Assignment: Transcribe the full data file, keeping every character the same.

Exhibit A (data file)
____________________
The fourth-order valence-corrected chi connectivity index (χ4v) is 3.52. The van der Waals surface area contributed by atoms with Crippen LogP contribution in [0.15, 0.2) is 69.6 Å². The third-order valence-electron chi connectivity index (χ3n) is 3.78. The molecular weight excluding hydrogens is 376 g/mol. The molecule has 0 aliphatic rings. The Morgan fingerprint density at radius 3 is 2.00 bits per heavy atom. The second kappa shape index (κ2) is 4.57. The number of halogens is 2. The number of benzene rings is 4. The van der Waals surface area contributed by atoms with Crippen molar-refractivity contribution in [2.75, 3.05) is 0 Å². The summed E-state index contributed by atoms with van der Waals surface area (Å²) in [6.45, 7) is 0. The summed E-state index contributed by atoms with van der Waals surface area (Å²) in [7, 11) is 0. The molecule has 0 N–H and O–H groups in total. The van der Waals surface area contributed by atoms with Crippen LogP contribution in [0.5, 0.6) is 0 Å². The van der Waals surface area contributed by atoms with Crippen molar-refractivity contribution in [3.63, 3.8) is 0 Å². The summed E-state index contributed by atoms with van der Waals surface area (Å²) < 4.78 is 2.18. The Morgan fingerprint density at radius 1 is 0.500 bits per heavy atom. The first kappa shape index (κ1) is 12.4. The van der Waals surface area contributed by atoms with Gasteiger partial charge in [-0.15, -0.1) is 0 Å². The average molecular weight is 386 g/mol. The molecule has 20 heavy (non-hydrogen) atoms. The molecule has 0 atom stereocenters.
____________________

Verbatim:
The fourth-order valence-corrected chi connectivity index (χ4v) is 3.52. The van der Waals surface area contributed by atoms with Crippen LogP contribution in [0.15, 0.2) is 69.6 Å². The third-order valence-electron chi connectivity index (χ3n) is 3.78. The molecular weight excluding hydrogens is 376 g/mol. The molecule has 0 aliphatic rings. The Morgan fingerprint density at radius 3 is 2.00 bits per heavy atom. The second kappa shape index (κ2) is 4.57. The number of halogens is 2. The number of benzene rings is 4. The van der Waals surface area contributed by atoms with Crippen molar-refractivity contribution in [2.75, 3.05) is 0 Å². The summed E-state index contributed by atoms with van der Waals surface area (Å²) in [6.45, 7) is 0. The summed E-state index contributed by atoms with van der Waals surface area (Å²) in [7, 11) is 0. The molecule has 0 N–H and O–H groups in total. The van der Waals surface area contributed by atoms with Crippen LogP contribution in [0.5, 0.6) is 0 Å². The van der Waals surface area contributed by atoms with Crippen molar-refractivity contribution in [3.63, 3.8) is 0 Å². The summed E-state index contributed by atoms with van der Waals surface area (Å²) < 4.78 is 2.18. The Morgan fingerprint density at radius 1 is 0.500 bits per heavy atom. The first kappa shape index (κ1) is 12.4. The van der Waals surface area contributed by atoms with Gasteiger partial charge in [-0.15, -0.1) is 0 Å². The average molecular weight is 386 g/mol. The molecule has 20 heavy (non-hydrogen) atoms. The molecule has 0 atom stereocenters.